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ARGO_SUPREME / May 29, 2015 9:09 AM


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Feature Thu Dec 31 2015

Our Final Transmission Days

By The Gapers Block Transmission Staff

Transmission staffers share their most cherished memories and moments while writing for Gapers Block.

Read this feature »


  Chicago Music Media

Alarm Magazine
Big Rock Candy Mountain
Boxx Magazine
Brooklyn Vegan Chicago
Can You See The Sunset From The Southside
Chicago Reader Music
Chicagoist Arts & Events
Chicago Music Guide
Chicago Singles Club
Country Music Chicago
Cream Team
Dark Jive
The Deli Chicago
Jim DeRogatis
Fake Shore Drive
Gowhere Hip Hop
The Hood Internet
Jaded in Chicago
Largehearted Boy
Little White Earbuds
Live Fix Blog
Live Music Blog
Loud Loop Press
Oh My Rockness
Pop 'stache
Pop Matters
Resident Advisor
Sound Opinions
Sun-Times Music Blog
Theft Liable to Prosecution
Tribune Music
UR Chicago
Victim Of Time
WFMU's Beware of the Blog
Windy City Rock


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Mayne Stage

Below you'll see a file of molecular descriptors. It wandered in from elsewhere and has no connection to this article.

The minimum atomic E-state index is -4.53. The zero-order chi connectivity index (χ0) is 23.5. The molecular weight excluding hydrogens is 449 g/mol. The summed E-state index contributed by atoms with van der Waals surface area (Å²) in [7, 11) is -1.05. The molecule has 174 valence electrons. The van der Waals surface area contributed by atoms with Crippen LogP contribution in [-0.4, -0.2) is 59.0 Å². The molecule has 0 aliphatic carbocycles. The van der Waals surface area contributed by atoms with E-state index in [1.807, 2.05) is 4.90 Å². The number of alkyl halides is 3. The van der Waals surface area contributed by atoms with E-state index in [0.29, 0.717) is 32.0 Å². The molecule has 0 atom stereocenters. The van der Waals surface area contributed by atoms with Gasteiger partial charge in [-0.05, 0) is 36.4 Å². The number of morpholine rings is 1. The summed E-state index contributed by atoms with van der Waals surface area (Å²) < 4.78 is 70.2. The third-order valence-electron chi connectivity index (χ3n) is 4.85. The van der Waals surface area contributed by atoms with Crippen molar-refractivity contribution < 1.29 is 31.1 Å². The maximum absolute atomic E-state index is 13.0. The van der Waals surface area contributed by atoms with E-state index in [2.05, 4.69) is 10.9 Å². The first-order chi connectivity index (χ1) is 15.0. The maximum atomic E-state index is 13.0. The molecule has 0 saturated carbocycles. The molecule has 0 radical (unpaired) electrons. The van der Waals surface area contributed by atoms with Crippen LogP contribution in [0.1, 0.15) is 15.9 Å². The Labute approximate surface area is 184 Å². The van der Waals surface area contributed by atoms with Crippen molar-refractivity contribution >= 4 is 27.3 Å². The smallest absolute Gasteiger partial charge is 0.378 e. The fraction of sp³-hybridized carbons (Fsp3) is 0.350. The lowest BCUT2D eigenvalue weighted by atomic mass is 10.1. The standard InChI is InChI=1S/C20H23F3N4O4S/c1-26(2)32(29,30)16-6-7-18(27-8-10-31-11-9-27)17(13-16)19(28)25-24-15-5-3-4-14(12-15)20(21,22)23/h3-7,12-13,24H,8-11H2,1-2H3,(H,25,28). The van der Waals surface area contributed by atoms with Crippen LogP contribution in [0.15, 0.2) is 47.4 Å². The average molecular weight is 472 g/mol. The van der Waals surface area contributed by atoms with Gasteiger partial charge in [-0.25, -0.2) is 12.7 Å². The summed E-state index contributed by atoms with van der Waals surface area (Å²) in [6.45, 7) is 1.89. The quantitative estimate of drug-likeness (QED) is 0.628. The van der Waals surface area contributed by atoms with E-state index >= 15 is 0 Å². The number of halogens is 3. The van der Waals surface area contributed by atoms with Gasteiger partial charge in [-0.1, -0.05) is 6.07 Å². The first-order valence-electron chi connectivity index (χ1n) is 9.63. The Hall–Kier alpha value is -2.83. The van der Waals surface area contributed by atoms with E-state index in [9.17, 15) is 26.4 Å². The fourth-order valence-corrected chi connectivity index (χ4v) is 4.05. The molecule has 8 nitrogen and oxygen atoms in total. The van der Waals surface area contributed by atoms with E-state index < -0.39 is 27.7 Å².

The Mutiny
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Park West
The Promontory
Red Line Tap
Reggie's Rock Club & Music Joint
The Riviera
Thalia Hall
The Shrine
Symphony Center
Tonic Room
Uncommon Ground
The Vic
The Whistler

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  & Shops:

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Dave's Records
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Groove Distribution
He Who Corrupts
Jam Productions
Jazz Record Mart
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Numero Group
mP Shows
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Southport & Northport Records
Thick Records
Thrill Jockey Records Touch & Go/Quarterstick Records
Victory Records